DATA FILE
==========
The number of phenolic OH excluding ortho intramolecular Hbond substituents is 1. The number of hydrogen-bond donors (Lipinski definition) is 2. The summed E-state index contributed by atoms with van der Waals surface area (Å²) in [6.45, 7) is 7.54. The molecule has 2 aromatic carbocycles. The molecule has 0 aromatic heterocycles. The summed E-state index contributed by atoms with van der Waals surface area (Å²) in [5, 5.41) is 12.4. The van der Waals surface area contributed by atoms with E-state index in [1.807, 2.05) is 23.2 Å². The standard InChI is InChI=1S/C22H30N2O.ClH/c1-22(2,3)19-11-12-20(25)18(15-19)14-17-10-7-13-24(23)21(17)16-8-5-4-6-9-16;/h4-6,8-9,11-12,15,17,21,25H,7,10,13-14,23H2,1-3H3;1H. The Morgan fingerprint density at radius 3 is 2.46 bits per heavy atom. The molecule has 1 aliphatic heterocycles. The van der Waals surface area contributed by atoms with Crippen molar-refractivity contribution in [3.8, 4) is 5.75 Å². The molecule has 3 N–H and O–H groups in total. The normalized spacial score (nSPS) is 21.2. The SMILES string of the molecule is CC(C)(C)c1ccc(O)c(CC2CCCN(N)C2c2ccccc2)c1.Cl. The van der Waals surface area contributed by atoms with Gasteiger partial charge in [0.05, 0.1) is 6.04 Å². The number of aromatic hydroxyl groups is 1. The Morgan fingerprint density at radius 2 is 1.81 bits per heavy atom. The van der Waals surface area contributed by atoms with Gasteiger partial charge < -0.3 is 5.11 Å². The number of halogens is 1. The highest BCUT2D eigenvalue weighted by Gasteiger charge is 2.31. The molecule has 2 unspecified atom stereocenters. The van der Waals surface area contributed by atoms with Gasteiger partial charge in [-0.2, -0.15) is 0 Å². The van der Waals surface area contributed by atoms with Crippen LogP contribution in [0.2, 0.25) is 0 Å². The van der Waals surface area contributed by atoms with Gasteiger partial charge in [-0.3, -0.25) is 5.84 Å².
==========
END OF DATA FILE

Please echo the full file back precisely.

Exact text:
The number of phenolic OH excluding ortho intramolecular Hbond substituents is 1. The number of hydrogen-bond donors (Lipinski definition) is 2. The summed E-state index contributed by atoms with van der Waals surface area (Å²) in [6.45, 7) is 7.54. The molecule has 2 aromatic carbocycles. The molecule has 0 aromatic heterocycles. The summed E-state index contributed by atoms with van der Waals surface area (Å²) in [5, 5.41) is 12.4. The van der Waals surface area contributed by atoms with E-state index in [1.807, 2.05) is 23.2 Å². The standard InChI is InChI=1S/C22H30N2O.ClH/c1-22(2,3)19-11-12-20(25)18(15-19)14-17-10-7-13-24(23)21(17)16-8-5-4-6-9-16;/h4-6,8-9,11-12,15,17,21,25H,7,10,13-14,23H2,1-3H3;1H. The Morgan fingerprint density at radius 3 is 2.46 bits per heavy atom. The molecule has 1 aliphatic heterocycles. The van der Waals surface area contributed by atoms with Crippen molar-refractivity contribution in [3.8, 4) is 5.75 Å². The molecule has 3 N–H and O–H groups in total. The normalized spacial score (nSPS) is 21.2. The SMILES string of the molecule is CC(C)(C)c1ccc(O)c(CC2CCCN(N)C2c2ccccc2)c1.Cl. The van der Waals surface area contributed by atoms with Gasteiger partial charge in [0.05, 0.1) is 6.04 Å². The number of aromatic hydroxyl groups is 1. The Morgan fingerprint density at radius 2 is 1.81 bits per heavy atom. The van der Waals surface area contributed by atoms with Gasteiger partial charge < -0.3 is 5.11 Å². The number of halogens is 1. The highest BCUT2D eigenvalue weighted by Gasteiger charge is 2.31. The molecule has 2 unspecified atom stereocenters. The van der Waals surface area contributed by atoms with Gasteiger partial charge in [-0.2, -0.15) is 0 Å². The van der Waals surface area contributed by atoms with Crippen LogP contribution in [0.2, 0.25) is 0 Å². The van der Waals surface area contributed by atoms with Gasteiger partial charge in [-0.3, -0.25) is 5.84 Å².